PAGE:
[EDITORIALS]Pension reform needed now

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[EDITORIALS]Pension reform needed now

In order to revise the present structure of paying lower insurance premiums and receiving more pension benefits, the government submitted a National Pension reform plan to the National Assembly.
The plan faces heavy opposition. Even from within the ruling Uri Party, there are voices against raising the premium to 15 percent of income, from 9 percent, and lowering payment to 50 percent, from 60 percent. Some in the Uri Party expressed objection to raising insurance premiums and suggested lowering payments to 55 percent until 2007 as a compromise.
If the extra burden is imposed on people, the reaction will be strong and become a political burden. But the governing camp has the responsibility to persuade people considering the nation’s future. The Uri Party received more votes because of the public’s belief that it would protect the nation’s interests over those of faction’s.
Those Uri Party members who don’t support government proposal insist on raising the premium and lowering the payment starting from 2008. But they are overlooking the fact that by then, the number of pensioners will grow to 3.23 million, three times larger than now, and the intensity of resistance against cutting payments will be much stronger then. There is a logical fallacy in insisting that a reform that is difficult now be postponed to a time when it will be even harder to carry out.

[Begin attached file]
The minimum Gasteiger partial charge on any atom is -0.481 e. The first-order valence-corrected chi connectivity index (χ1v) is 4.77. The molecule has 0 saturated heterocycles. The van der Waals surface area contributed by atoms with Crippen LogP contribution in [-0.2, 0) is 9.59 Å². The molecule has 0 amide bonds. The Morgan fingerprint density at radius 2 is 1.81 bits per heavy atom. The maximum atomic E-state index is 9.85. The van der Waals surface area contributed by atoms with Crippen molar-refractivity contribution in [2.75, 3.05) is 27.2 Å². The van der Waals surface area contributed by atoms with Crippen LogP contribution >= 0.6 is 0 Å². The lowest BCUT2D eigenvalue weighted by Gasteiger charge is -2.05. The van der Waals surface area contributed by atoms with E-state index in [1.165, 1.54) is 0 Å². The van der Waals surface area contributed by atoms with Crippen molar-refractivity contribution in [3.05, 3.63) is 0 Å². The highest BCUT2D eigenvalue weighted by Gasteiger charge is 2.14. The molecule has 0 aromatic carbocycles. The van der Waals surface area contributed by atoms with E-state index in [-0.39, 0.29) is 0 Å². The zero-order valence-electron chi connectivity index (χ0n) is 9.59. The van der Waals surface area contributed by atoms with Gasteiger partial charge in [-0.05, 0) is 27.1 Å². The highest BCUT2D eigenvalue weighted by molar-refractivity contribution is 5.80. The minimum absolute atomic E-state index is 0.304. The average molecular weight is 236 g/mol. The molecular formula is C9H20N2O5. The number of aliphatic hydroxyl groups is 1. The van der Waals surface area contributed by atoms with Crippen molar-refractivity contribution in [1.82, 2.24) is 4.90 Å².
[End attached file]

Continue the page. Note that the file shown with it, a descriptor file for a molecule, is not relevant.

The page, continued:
At the moment, every country in the world is struggling to reform its pension system. Japan passed a bill in June that would raise the insurance premium while lowering payments. In major European countries, pension system reform is under way. Structurally, it is unavoidable because the population of the aged people is increasing rapidly while that of the working generation, which pays the insurance premiums, is falling fast because of the aging society and low birth rate.
In Korea, the urgency for reform is greater than in other countries. Among OECD member countries, Korea’s population is aging the fastest and its birthrate is decreasing at a rate that will cut the population by one-third after 100 years. If the present pension system is not revised, the generation working in 2050 will have to pay 30 percent of their income for insurance premiums, and our economic growth potential will be exhausted. The governing party must recognize the urgency of the situation and persuade people to prevent a pension disaster.
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